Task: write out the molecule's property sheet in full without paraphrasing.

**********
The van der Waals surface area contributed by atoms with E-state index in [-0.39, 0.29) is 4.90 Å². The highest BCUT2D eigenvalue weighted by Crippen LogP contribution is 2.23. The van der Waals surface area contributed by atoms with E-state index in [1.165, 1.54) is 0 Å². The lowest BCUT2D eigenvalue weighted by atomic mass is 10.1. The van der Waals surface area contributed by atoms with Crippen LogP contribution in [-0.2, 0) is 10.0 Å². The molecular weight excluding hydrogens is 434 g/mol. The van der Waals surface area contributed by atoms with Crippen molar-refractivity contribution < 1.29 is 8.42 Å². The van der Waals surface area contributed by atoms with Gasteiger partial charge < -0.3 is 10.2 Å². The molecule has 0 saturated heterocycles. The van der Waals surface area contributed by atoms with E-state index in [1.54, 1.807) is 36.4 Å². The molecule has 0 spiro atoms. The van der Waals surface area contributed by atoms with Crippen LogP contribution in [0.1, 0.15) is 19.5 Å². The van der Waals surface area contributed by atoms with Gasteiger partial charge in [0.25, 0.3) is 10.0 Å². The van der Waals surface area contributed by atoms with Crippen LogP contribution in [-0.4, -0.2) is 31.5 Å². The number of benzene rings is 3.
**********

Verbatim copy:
The van der Waals surface area contributed by atoms with E-state index in [-0.39, 0.29) is 4.90 Å². The highest BCUT2D eigenvalue weighted by Crippen LogP contribution is 2.23. The van der Waals surface area contributed by atoms with E-state index in [1.165, 1.54) is 0 Å². The lowest BCUT2D eigenvalue weighted by atomic mass is 10.1. The van der Waals surface area contributed by atoms with Crippen LogP contribution in [-0.2, 0) is 10.0 Å². The molecular weight excluding hydrogens is 434 g/mol. The van der Waals surface area contributed by atoms with Crippen molar-refractivity contribution < 1.29 is 8.42 Å². The van der Waals surface area contributed by atoms with Gasteiger partial charge < -0.3 is 10.2 Å². The molecule has 0 saturated heterocycles. The van der Waals surface area contributed by atoms with E-state index in [1.54, 1.807) is 36.4 Å². The molecule has 0 spiro atoms. The van der Waals surface area contributed by atoms with Crippen LogP contribution in [0.1, 0.15) is 19.5 Å². The van der Waals surface area contributed by atoms with Gasteiger partial charge in [0.25, 0.3) is 10.0 Å². The van der Waals surface area contributed by atoms with Crippen LogP contribution in [-0.4, -0.2) is 31.5 Å². The number of benzene rings is 3.